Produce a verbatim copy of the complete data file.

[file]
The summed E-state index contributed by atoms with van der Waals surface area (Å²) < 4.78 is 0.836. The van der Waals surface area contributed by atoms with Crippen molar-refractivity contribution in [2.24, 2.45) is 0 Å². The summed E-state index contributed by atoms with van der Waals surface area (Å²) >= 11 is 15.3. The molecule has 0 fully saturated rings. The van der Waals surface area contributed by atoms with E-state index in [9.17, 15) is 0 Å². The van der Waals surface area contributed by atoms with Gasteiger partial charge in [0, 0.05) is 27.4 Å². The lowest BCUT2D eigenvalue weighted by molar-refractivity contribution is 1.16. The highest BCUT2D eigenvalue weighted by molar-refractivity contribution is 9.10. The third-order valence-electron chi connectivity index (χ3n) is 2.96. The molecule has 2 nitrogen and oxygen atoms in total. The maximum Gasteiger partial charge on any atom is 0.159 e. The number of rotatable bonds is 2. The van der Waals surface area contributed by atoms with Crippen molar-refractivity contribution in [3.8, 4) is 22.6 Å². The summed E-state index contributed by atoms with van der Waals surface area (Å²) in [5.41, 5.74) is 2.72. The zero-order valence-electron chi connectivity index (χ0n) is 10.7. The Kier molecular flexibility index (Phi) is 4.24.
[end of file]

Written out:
The summed E-state index contributed by atoms with van der Waals surface area (Å²) < 4.78 is 0.836. The van der Waals surface area contributed by atoms with Crippen molar-refractivity contribution in [2.24, 2.45) is 0 Å². The summed E-state index contributed by atoms with van der Waals surface area (Å²) >= 11 is 15.3. The molecule has 0 fully saturated rings. The van der Waals surface area contributed by atoms with E-state index in [9.17, 15) is 0 Å². The van der Waals surface area contributed by atoms with Gasteiger partial charge in [0, 0.05) is 27.4 Å². The lowest BCUT2D eigenvalue weighted by molar-refractivity contribution is 1.16. The highest BCUT2D eigenvalue weighted by molar-refractivity contribution is 9.10. The third-order valence-electron chi connectivity index (χ3n) is 2.96. The molecule has 2 nitrogen and oxygen atoms in total. The maximum Gasteiger partial charge on any atom is 0.159 e. The number of rotatable bonds is 2. The van der Waals surface area contributed by atoms with Crippen molar-refractivity contribution in [3.8, 4) is 22.6 Å². The summed E-state index contributed by atoms with van der Waals surface area (Å²) in [5.41, 5.74) is 2.72. The zero-order valence-electron chi connectivity index (χ0n) is 10.7. The Kier molecular flexibility index (Phi) is 4.24.